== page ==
Gastropub, Performance & Event Venue
688 people have been here
+44 20 8940 8005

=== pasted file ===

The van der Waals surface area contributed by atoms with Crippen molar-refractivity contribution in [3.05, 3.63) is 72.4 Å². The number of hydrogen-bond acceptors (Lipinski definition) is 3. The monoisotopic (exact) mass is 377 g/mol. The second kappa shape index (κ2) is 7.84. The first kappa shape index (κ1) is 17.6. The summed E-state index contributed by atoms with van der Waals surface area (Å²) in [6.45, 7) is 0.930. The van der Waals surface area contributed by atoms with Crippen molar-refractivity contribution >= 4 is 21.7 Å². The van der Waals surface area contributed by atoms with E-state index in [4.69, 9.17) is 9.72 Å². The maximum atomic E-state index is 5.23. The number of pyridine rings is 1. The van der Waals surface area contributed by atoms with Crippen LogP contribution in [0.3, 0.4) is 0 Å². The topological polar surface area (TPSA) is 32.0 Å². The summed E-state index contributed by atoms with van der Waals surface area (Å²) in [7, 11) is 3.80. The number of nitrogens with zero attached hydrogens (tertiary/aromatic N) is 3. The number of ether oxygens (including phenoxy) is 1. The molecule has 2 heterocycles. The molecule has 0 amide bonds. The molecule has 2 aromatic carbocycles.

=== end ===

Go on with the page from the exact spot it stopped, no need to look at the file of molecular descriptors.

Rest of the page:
The Dysart Arms is a former public house in Petersham, London. It is now a restaurant, The Dysart.Current buildingThe current building is in the Arts and Crafts style, and dates from 1904. The oak bar is not original to the pub, but had been bought in the 1850s from a decommissioned Napoleonic era warship.EtymologyThe name refers to the arms of the Earls of Dysart, who held Ham House and the surrounding manors of Ham and Petersham for over three centuries, from their acquisition through close association with Charles I in the mid seventeenth-century until the estate, including the Dysart Arms, was disposed of after World War II.HistoryThe original building on the site was formerly a farmhouse dating from the second half of the 17th century. Previously known as the Plough and Harrow, unsubstantiated claims say that the name change was paid for by the Countess of Dysart in the 1830s. The building was demolished in 1902.In 1836, Charles Dickens, a regular visitor to Petersham along with his friend John Forster, stayed there, probably at the Dysart Arms.It is mentioned in the 1894 edition of Baedeker's London and Its Environs: Handbook for Travellers.